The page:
Moose, Newts, Apple Trees and History

It’s a chilly morning when I hop into the truck of one of the recreation staff, my tour guide for the day. She pulls away from the bunkhouse and we drive towards the mountains. I answer questions the whole way: what do you do? Where have you been? What do you want to see here? What do other National Forests do? When we park at the end of the road, we are perched upon the divide of two wilderness areas: Peru Peak and Big Branch. These two mountainous areas are divided by a snowmobile corridor – the only access to the Robert T. Strafford White Rocks National Recreation Area in winter.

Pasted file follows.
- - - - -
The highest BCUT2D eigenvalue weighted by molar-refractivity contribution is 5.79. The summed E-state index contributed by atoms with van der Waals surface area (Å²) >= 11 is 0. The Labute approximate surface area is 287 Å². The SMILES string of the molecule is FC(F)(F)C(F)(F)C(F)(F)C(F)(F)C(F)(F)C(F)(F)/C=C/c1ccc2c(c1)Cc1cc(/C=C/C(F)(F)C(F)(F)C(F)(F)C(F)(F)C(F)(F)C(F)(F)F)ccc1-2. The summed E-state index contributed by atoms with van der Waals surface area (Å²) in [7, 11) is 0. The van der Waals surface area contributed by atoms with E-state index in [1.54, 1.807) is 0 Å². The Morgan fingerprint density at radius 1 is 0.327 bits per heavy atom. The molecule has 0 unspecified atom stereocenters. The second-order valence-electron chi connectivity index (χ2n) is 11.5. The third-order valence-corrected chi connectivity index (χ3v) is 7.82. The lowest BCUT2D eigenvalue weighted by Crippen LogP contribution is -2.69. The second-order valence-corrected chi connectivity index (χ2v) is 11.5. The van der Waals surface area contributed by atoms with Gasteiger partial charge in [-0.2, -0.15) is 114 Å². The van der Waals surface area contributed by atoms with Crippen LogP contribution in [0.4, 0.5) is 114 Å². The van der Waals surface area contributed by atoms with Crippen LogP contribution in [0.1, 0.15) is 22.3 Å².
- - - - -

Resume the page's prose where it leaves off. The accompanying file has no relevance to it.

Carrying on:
We follow a road up a steep incline, and this Missouri girl struggles to keep up on her fourth day of hiking in Vermont. When we finally turn off the steep ATV-road and spot a wilderness portal sign, the trail is barely visible. Someone has created a small rock cairn and carved a tree to mark the trail. We scramble up wet rocks and duck under downed trees, following a cold mountain creek upstream. We reach the top and approach Little Mud Pond in silence, and I’m stunned by one of the most unique places I’ve visited in the eastern region. High-elevation ponds are relatively flat and cool, surrounded by bogs. A healthy beaver community alters the flow of water and carves new, shallow channels through sponge-like mosses. We hop from rock to rock and approach Big Mud Pond, which is stocked annually with thousands of native fingerling brook trout, many of whom escape and head downstream. Our course follows the very recent path of a moose, and we climb out onto a small peninsula over Big Mud for a rest and to soak up the sun. There is an immediate peace about the area. In every other places I’ve visited, noise carries miles into the wilderness. You never feel truly alone or isolated. Here, however, the silence is deafening. You almost expect moose to come crashing out of the trees and into the pond at any moment. This part of the wilderness doesn’t get much attention. It’s hard to access and further away from popular recreation hot-spots, ski resorts, and towns. Adult eastern red-spotted newts swim up to the rock we sit on and then duck away into the mud. Kingfishers and herons fly overhead. The reds and golds of fall are mirrored perfectly in the clear, still water. It’s an inspirational spot with an instant feeling of tranquility.